Hydrocarbons and Fisheries Habitat in Berners Bay, Alaska: Long-term Monitoring Associated With the Kensington Gold Mine
Several projects associated with development of the Kensington Gold Mine have been proposed for the Berners Bay area 65 km north of Juneau Alaska (Fig. 4 below). Construction of two ferry terminals and other related infrastructure may affect as many as 80 hectares (ha) within the Berners Bay watershed. Potential sources of hydrocarbons to the bay include fuel spills, chronic pollution from vessels, and parking lot runoff near the terminal facilities. ABL researchers have documented damage to pink salmon and Pacific herring (Clupea pallasii) embryos by concentrations of polynuclear aromatic hydrocarbons (PAHs) as low as 1 ppb. Both species, as well as eulachon (Thaleichthys pacificus) and capelin (Mallotus villosus), spawn in intertidal areas of the bay. In 2004, AFSC scientists initiated baseline studies in Berners Bay to document hydrocarbon concentrations and fish use of important habitats (e.g., eelgrass and understory kelp) before mine development.
Hydrocarbons were measured using passive samplers developed at ABL called
polyethylene membrane devices (PEMDs). Samplers
were deployed at seven sites in Berners Bay and at two sites in Bridget
Cove, a nearby control site. These devices provide a sample of
bioavailable PAHs in seawater and air integrated over 30 days.
Conventional seawater, sediment, and mussel tissue (Mytilus trossulus)
hydrocarbon samples were also taken at four of the PEMD sites to compare
to state water quality standards for Alaska. Most hydrocarbon
concentrations were at or below minimum instrument detection levels in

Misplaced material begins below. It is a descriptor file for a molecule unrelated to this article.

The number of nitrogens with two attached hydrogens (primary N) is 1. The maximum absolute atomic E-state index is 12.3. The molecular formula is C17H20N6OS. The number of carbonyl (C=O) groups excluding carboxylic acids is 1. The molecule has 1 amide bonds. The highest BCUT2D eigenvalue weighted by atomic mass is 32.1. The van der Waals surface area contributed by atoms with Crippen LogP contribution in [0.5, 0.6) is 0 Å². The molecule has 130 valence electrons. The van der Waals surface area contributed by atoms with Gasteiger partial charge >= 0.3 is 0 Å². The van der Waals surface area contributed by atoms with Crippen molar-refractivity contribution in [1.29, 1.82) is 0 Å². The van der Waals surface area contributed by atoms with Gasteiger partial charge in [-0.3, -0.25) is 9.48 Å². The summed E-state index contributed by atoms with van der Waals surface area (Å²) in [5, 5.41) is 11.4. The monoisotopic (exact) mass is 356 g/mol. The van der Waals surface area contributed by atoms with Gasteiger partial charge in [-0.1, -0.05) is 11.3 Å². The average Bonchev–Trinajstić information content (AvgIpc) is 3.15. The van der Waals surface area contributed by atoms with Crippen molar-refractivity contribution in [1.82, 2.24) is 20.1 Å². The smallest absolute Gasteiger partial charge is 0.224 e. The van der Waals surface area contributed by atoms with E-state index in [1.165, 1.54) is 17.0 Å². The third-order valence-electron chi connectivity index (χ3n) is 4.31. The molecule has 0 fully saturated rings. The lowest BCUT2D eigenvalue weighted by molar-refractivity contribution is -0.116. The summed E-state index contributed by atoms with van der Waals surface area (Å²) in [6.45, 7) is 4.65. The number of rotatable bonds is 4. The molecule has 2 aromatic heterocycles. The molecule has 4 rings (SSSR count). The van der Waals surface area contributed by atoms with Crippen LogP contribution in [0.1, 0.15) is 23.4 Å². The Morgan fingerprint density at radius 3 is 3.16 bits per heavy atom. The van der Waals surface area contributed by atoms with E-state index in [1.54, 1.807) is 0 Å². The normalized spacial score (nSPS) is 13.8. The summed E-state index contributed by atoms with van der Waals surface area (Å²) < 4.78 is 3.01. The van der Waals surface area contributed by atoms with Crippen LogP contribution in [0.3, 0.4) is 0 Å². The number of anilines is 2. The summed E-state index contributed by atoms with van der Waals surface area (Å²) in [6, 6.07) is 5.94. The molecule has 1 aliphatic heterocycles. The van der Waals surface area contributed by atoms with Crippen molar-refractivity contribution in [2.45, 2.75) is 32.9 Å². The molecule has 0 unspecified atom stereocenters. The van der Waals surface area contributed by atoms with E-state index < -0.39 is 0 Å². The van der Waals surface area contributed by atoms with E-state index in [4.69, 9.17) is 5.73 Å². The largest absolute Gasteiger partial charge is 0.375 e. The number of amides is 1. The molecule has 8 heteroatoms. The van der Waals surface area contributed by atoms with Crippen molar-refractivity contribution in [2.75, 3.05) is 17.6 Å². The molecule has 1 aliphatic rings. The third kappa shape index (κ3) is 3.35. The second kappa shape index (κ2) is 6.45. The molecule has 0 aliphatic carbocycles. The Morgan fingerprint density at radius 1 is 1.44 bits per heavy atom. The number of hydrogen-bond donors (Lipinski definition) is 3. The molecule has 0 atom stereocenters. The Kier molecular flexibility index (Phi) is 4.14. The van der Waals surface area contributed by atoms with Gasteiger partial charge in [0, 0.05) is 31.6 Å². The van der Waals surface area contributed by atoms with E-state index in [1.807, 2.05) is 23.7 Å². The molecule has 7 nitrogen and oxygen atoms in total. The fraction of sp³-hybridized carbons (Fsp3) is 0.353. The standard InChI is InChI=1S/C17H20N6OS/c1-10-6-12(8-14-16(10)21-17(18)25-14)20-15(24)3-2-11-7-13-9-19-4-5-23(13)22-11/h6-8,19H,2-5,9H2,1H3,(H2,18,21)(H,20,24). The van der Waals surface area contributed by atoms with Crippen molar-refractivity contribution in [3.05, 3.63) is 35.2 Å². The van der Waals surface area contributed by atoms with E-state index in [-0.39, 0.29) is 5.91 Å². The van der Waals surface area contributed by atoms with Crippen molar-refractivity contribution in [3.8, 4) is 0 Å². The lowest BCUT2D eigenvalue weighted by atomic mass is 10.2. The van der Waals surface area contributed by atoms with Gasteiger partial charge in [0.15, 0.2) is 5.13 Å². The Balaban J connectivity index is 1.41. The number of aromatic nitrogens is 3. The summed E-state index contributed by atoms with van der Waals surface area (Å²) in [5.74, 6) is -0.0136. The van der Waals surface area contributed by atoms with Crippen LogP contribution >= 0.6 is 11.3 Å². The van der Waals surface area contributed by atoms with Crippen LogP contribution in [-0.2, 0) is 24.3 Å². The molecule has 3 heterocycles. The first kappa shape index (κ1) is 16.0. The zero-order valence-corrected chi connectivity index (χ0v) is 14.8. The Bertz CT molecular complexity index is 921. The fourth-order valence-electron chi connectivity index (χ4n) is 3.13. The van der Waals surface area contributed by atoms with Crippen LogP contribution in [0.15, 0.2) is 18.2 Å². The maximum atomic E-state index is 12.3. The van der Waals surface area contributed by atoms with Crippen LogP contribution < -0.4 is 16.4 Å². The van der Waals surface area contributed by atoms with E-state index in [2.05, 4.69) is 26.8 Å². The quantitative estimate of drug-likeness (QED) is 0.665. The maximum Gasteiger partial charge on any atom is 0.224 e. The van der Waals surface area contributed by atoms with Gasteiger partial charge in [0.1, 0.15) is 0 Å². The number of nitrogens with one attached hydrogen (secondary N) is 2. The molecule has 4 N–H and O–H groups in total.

PEMDs, seawater, sediment, and mussel tissue, indicating near pristine
conditions in Berners Bay. Total PAH concentrations in all matrices were
below levels considered baseline for Prince William Sound, Alaska: 10 to
100 ng/L for water, 100 ng/g dry wt for sediment, and 90 ng/g dry wt for
mussel tissue. The PAH patterns observed in the PEMDs with the highest
concentrations are consistent with patterns for diesel fuel, and the
higher concentrations coincided with increased commercial fishing in the
By Pat Harris
Southeast Alaska Regional Science Fair
ABL scientists played an integral role in the 2005 Southeast Alaska
Regional Science Fair. The fair, held on 5 March in Juneau, is for high
school students in Southeast Alaska. The fair is affiliated with Intel’s
International Science and Engineering Fair, which is the world’s largest
science fair and has more than $3 million in awards in scholarships.
Scientists from ABL mentored many of the 112 projects entered in this
year’s fair, and 4 of the ABL-mentored projects advanced to the final
round of judging.
By Bonita Nelson